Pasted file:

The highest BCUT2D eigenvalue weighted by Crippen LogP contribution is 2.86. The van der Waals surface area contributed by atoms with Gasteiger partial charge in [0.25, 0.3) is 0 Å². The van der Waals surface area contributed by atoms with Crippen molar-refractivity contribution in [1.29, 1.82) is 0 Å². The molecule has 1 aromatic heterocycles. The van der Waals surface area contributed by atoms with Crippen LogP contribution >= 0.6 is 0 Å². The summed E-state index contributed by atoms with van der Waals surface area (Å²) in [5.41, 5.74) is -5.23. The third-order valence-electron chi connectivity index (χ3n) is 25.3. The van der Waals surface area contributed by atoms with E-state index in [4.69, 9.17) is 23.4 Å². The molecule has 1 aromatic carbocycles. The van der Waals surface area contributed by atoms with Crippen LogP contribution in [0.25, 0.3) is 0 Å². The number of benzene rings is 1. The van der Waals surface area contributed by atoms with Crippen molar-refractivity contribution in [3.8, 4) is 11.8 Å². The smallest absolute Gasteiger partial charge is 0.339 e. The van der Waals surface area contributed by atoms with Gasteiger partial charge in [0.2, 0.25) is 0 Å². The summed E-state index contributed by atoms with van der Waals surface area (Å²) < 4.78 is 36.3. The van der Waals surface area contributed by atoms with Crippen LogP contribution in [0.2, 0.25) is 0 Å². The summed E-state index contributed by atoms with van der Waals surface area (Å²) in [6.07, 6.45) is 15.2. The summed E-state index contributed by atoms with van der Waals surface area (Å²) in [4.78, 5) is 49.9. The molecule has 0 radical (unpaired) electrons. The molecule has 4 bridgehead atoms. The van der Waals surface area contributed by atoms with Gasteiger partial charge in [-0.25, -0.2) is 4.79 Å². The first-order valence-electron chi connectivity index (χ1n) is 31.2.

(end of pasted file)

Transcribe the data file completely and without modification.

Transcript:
The highest BCUT2D eigenvalue weighted by Crippen LogP contribution is 2.86. The van der Waals surface area contributed by atoms with Gasteiger partial charge in [0.25, 0.3) is 0 Å². The van der Waals surface area contributed by atoms with Crippen molar-refractivity contribution in [1.29, 1.82) is 0 Å². The molecule has 1 aromatic heterocycles. The van der Waals surface area contributed by atoms with Crippen LogP contribution >= 0.6 is 0 Å². The summed E-state index contributed by atoms with van der Waals surface area (Å²) in [5.41, 5.74) is -5.23. The third-order valence-electron chi connectivity index (χ3n) is 25.3. The van der Waals surface area contributed by atoms with E-state index in [4.69, 9.17) is 23.4 Å². The molecule has 1 aromatic carbocycles. The van der Waals surface area contributed by atoms with Crippen LogP contribution in [0.25, 0.3) is 0 Å². The number of benzene rings is 1. The van der Waals surface area contributed by atoms with Crippen molar-refractivity contribution in [3.8, 4) is 11.8 Å². The smallest absolute Gasteiger partial charge is 0.339 e. The van der Waals surface area contributed by atoms with Gasteiger partial charge in [0.2, 0.25) is 0 Å². The summed E-state index contributed by atoms with van der Waals surface area (Å²) < 4.78 is 36.3. The van der Waals surface area contributed by atoms with Crippen LogP contribution in [0.2, 0.25) is 0 Å². The summed E-state index contributed by atoms with van der Waals surface area (Å²) in [6.07, 6.45) is 15.2. The summed E-state index contributed by atoms with van der Waals surface area (Å²) in [4.78, 5) is 49.9. The molecule has 0 radical (unpaired) electrons. The molecule has 4 bridgehead atoms. The van der Waals surface area contributed by atoms with Gasteiger partial charge in [-0.25, -0.2) is 4.79 Å². The first-order valence-electron chi connectivity index (χ1n) is 31.2.